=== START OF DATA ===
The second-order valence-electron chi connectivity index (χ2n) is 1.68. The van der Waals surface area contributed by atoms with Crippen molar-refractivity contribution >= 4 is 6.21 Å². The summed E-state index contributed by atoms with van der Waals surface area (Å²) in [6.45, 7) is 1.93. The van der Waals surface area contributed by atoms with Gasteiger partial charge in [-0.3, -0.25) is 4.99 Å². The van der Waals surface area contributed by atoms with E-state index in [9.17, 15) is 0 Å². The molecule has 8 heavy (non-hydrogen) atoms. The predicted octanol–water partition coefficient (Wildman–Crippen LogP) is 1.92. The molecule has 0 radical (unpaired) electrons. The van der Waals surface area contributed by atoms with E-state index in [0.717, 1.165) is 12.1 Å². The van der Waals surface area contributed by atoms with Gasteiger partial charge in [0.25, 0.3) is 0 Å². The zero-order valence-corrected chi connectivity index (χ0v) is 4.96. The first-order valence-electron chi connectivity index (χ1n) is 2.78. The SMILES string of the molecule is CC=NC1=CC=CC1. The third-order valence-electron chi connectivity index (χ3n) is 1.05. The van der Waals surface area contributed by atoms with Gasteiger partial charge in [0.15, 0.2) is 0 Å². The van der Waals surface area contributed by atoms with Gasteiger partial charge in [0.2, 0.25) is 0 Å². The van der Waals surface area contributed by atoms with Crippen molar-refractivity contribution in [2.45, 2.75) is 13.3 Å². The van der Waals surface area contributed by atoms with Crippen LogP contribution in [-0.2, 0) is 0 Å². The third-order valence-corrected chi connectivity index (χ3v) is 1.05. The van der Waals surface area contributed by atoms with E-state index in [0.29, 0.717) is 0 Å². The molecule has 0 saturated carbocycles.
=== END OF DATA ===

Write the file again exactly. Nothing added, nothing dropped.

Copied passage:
The second-order valence-electron chi connectivity index (χ2n) is 1.68. The van der Waals surface area contributed by atoms with Crippen molar-refractivity contribution >= 4 is 6.21 Å². The summed E-state index contributed by atoms with van der Waals surface area (Å²) in [6.45, 7) is 1.93. The van der Waals surface area contributed by atoms with Gasteiger partial charge in [-0.3, -0.25) is 4.99 Å². The van der Waals surface area contributed by atoms with E-state index in [9.17, 15) is 0 Å². The molecule has 8 heavy (non-hydrogen) atoms. The predicted octanol–water partition coefficient (Wildman–Crippen LogP) is 1.92. The molecule has 0 radical (unpaired) electrons. The van der Waals surface area contributed by atoms with E-state index in [0.717, 1.165) is 12.1 Å². The van der Waals surface area contributed by atoms with Gasteiger partial charge in [0.25, 0.3) is 0 Å². The zero-order valence-corrected chi connectivity index (χ0v) is 4.96. The first-order valence-electron chi connectivity index (χ1n) is 2.78. The SMILES string of the molecule is CC=NC1=CC=CC1. The third-order valence-electron chi connectivity index (χ3n) is 1.05. The van der Waals surface area contributed by atoms with Gasteiger partial charge in [0.15, 0.2) is 0 Å². The van der Waals surface area contributed by atoms with Gasteiger partial charge in [0.2, 0.25) is 0 Å². The van der Waals surface area contributed by atoms with Crippen molar-refractivity contribution in [2.45, 2.75) is 13.3 Å². The van der Waals surface area contributed by atoms with Crippen LogP contribution in [-0.2, 0) is 0 Å². The third-order valence-corrected chi connectivity index (χ3v) is 1.05. The van der Waals surface area contributed by atoms with E-state index in [0.29, 0.717) is 0 Å². The molecule has 0 saturated carbocycles.